Silence and that blinding orange-white light hung spectrally, filling every crevice of that subterranean womb for the first and last time; a secret vision of a place that only Laa Er and I would share. He had been married only weeks before in an area of lowlands to the South and had not had the time to have a photo of his wife taken before being called on to take the place of a fallen comrade.
The blast of the 84mm skims off the roof and spares us. Debris falls through the gaps between tree trunks and into our eyes. Our ears ring. The shelling continues. I looked at him, unable to converse but feeling as though I needed to speak of the fear I felt, as if a ‘confession’ would elicit some words of wisdom. Years later I wonder whether it might have been just the need to hear my own voice for the last time. Whatever, I have felt guilty ever since for not having exhibited the strength and bravado that he would no doubt have preferred at that moment. Times shared like this link you inextricably with a people and a struggle.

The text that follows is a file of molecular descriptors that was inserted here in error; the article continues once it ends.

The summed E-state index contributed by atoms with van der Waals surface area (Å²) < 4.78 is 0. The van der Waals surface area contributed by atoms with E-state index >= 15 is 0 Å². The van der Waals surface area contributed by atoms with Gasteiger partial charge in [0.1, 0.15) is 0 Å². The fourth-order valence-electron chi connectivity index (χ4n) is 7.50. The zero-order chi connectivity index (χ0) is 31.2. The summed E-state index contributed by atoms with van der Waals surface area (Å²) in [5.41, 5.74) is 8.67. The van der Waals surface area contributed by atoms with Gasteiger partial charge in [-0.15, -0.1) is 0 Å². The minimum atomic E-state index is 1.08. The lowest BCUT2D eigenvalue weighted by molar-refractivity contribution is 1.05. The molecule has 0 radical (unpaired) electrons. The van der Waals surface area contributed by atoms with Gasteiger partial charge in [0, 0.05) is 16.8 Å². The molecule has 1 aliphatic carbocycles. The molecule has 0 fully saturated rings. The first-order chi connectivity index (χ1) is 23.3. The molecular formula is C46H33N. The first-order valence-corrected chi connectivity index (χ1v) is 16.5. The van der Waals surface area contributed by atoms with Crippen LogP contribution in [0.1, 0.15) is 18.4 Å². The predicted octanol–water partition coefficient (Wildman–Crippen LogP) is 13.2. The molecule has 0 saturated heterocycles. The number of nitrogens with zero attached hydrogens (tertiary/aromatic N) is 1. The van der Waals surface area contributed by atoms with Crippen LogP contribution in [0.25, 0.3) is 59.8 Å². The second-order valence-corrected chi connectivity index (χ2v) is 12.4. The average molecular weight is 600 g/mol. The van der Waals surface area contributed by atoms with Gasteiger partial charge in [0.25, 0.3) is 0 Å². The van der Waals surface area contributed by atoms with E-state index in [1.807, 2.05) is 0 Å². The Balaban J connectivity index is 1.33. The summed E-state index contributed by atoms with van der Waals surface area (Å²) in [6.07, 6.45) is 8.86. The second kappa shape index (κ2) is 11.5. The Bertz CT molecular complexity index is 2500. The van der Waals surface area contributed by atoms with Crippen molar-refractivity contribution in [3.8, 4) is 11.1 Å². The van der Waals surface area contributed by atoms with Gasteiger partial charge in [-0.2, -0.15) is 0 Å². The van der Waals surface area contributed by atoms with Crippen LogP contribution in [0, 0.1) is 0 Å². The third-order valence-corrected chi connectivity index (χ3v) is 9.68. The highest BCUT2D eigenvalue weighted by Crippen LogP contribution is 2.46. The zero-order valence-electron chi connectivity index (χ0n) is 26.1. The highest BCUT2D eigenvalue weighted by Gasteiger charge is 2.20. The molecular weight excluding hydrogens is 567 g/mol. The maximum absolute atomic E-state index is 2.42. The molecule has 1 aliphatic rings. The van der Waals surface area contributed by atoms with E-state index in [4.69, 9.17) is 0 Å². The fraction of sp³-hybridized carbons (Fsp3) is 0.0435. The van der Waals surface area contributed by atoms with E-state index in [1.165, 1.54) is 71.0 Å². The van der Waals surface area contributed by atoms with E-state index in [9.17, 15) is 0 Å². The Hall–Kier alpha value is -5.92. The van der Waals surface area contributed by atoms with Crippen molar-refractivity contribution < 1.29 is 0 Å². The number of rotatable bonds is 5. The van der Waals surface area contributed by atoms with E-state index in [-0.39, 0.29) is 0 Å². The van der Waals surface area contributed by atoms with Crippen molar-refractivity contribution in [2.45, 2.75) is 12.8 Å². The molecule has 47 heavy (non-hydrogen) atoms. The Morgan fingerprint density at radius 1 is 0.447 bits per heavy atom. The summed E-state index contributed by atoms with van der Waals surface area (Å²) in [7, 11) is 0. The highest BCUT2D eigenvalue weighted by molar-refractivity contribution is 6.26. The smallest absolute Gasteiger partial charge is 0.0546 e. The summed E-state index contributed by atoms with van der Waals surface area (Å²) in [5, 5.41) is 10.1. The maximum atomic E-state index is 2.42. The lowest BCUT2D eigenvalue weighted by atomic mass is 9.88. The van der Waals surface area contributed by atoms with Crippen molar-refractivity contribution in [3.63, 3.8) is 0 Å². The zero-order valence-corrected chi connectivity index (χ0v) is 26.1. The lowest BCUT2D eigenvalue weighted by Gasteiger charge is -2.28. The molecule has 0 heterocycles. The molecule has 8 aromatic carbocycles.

…I entered Burma through Rangoon for limited durations in 1996 and 2000, and was subsequently banned and unable to return until after my name was removed from the extensive blacklist in 2011. [Ed note: That year also marked the swearing in of Thein Sein, President of a nominally civilian government, which allowed for the release of further prisoners and the right to peaceful demonstration, as well as a (temporary) truce with Shan and Kachin rebels.]
What hit me upon my return in 2012 was how people seemed so much more relaxed, no longer concerned that a westerner’s presence might bring trouble in the form of unwanted scrutiny.
My approach and aesthetic, my language if you like, has been determined to a great degree by my goal in conflict areas: to shine a light on a people’s plight and in doing so, to immortalise combatants on film for future generations; to allow their descendants to go back in time and to visit them during that time of struggle. Nurturing the idea that perhaps for these people, living and resisting in total obscurity, I could become a conduit for their deeds, to become known by their families and future generations…My work is, in most cases, completely subjective and I have no qualms about that. What is important is that one’s approach is objective.